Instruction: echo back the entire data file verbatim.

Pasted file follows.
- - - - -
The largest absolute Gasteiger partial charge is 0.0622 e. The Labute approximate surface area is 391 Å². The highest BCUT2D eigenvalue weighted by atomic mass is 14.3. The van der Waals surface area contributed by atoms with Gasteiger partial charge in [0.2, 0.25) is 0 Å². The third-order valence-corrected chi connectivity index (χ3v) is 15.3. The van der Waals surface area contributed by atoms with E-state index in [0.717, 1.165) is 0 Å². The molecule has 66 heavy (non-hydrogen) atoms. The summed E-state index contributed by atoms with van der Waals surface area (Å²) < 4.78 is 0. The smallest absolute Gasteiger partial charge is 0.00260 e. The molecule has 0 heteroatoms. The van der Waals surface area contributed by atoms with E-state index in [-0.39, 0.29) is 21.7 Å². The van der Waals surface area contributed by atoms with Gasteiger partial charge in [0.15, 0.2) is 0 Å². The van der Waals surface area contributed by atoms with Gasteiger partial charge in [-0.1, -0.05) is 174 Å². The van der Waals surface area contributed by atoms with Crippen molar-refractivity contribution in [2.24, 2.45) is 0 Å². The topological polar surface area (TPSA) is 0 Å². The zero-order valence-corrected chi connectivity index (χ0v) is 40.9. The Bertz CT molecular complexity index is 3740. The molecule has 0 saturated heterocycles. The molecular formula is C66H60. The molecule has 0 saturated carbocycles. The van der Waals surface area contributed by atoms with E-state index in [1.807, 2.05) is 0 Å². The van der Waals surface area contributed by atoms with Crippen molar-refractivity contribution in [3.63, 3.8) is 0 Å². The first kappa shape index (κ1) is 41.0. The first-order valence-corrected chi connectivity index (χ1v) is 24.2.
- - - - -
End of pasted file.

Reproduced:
The largest absolute Gasteiger partial charge is 0.0622 e. The Labute approximate surface area is 391 Å². The highest BCUT2D eigenvalue weighted by atomic mass is 14.3. The van der Waals surface area contributed by atoms with Gasteiger partial charge in [0.2, 0.25) is 0 Å². The third-order valence-corrected chi connectivity index (χ3v) is 15.3. The van der Waals surface area contributed by atoms with E-state index in [0.717, 1.165) is 0 Å². The molecule has 66 heavy (non-hydrogen) atoms. The summed E-state index contributed by atoms with van der Waals surface area (Å²) < 4.78 is 0. The smallest absolute Gasteiger partial charge is 0.00260 e. The molecule has 0 heteroatoms. The van der Waals surface area contributed by atoms with E-state index in [-0.39, 0.29) is 21.7 Å². The van der Waals surface area contributed by atoms with Gasteiger partial charge in [0.15, 0.2) is 0 Å². The van der Waals surface area contributed by atoms with Gasteiger partial charge in [-0.1, -0.05) is 174 Å². The van der Waals surface area contributed by atoms with Crippen molar-refractivity contribution in [2.24, 2.45) is 0 Å². The topological polar surface area (TPSA) is 0 Å². The zero-order valence-corrected chi connectivity index (χ0v) is 40.9. The Bertz CT molecular complexity index is 3740. The molecule has 0 saturated heterocycles. The molecular formula is C66H60. The molecule has 0 saturated carbocycles. The van der Waals surface area contributed by atoms with E-state index in [1.807, 2.05) is 0 Å². The van der Waals surface area contributed by atoms with Crippen molar-refractivity contribution in [3.63, 3.8) is 0 Å². The first kappa shape index (κ1) is 41.0. The first-order valence-corrected chi connectivity index (χ1v) is 24.2.